But the sneaky part is that the delays are figured separately. So it’s whichever animation starts animating last.

For example: if you delay an animation for 1 second, at the end of that second that animation will kick in and destroy any other animations that are currently running.

Another interesting caveat: If you start them both at the same time then they’ll both run.

animation_callback_repro_2.zip (2.2 KB)


Rather than a dummy animation, you can just use a timer.

2 Likes

Brilliant! Thanks for taking the time to look at this.

I think that solves the issue I was having.

One thing though, I would like to use a timer but I’m confused about how to pass in a reference to the object I want to delete. The dummy animation looks like this:

go.animate(self.line_parts[i], "euler.z", go.PLAYBACK_ONCE_FORWARD, 0, go.EASING_LINEAR, 0.2, 0.015 * i, function(self, url, property)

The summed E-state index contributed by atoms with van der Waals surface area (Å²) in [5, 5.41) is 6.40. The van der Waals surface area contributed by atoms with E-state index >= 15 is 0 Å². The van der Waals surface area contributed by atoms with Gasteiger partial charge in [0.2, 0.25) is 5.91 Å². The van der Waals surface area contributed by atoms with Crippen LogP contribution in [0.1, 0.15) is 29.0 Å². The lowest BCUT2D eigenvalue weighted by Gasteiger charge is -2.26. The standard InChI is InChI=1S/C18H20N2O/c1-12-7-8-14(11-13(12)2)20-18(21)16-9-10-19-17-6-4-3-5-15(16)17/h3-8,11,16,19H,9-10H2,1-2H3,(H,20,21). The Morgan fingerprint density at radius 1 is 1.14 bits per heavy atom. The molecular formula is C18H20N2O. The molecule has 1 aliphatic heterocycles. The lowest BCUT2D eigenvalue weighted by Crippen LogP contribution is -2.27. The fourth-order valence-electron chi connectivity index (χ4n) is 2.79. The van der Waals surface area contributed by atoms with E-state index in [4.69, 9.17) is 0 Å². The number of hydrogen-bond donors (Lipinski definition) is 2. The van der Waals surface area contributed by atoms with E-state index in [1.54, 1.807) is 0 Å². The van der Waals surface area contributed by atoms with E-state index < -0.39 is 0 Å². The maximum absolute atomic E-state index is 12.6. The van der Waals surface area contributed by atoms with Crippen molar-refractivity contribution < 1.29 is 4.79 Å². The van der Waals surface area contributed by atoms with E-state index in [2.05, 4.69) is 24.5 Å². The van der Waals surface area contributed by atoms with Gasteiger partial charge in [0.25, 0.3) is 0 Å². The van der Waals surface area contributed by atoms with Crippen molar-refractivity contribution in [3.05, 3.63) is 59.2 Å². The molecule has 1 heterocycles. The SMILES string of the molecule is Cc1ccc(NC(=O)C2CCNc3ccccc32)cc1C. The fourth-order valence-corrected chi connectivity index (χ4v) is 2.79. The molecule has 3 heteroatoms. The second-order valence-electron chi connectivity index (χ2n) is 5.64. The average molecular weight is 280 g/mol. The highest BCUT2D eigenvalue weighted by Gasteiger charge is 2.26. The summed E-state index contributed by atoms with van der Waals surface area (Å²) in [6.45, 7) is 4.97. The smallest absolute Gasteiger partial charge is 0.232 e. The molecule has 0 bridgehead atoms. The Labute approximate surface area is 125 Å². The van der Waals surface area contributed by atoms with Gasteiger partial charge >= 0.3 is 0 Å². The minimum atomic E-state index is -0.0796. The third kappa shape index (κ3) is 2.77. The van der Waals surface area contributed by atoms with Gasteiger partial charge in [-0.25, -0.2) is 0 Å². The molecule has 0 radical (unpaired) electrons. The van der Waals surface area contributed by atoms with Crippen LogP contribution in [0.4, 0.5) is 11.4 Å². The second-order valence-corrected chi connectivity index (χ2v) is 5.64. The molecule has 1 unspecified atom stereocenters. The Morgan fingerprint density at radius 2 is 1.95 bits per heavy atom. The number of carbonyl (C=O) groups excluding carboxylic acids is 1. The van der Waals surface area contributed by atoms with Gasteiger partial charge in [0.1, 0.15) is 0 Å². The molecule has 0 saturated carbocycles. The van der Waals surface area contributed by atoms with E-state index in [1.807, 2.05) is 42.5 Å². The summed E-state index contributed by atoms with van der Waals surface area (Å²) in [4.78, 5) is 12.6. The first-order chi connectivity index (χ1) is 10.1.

go.delete(url)
end)

Even though I wipe self.line_parts right after this, it still works because the animation callback gives me a reference to the url. How do I achieve the same for a timer?

1 Like

Ah, true, you don’t get those extra paremeters to the callback. I see two solutions:

  1. Anonymous functions: You’re already creating a new anonymous function for each callback, so you can use any variables you want when you create the function.
	local local_url = msg.url("other object")
	
	timer.delay(1, false, function()
		go.delete(local_url)
	end)
  1. Use the timer handle and a lookup table: You get a number representing the timer instance sent to the callback. You can use that to look up the appropriate object.
local objs_to_delete = {}

local function delete_object(self, handle, time_elapsed)
	local obj = objs_to_delete[handle]
	if obj then
		go.delete(obj)
	end
end

function init(self)
	local local_url = msg.url("other object")
	local timer_handle = timer.delay(1, false, delete_object)
	objs_to_delete[timer_handle] = local_url
end
4 Likes

Perfect. The second solution is what I’m going for. I forgot about the callback parameters generated by a timer. Thanks again.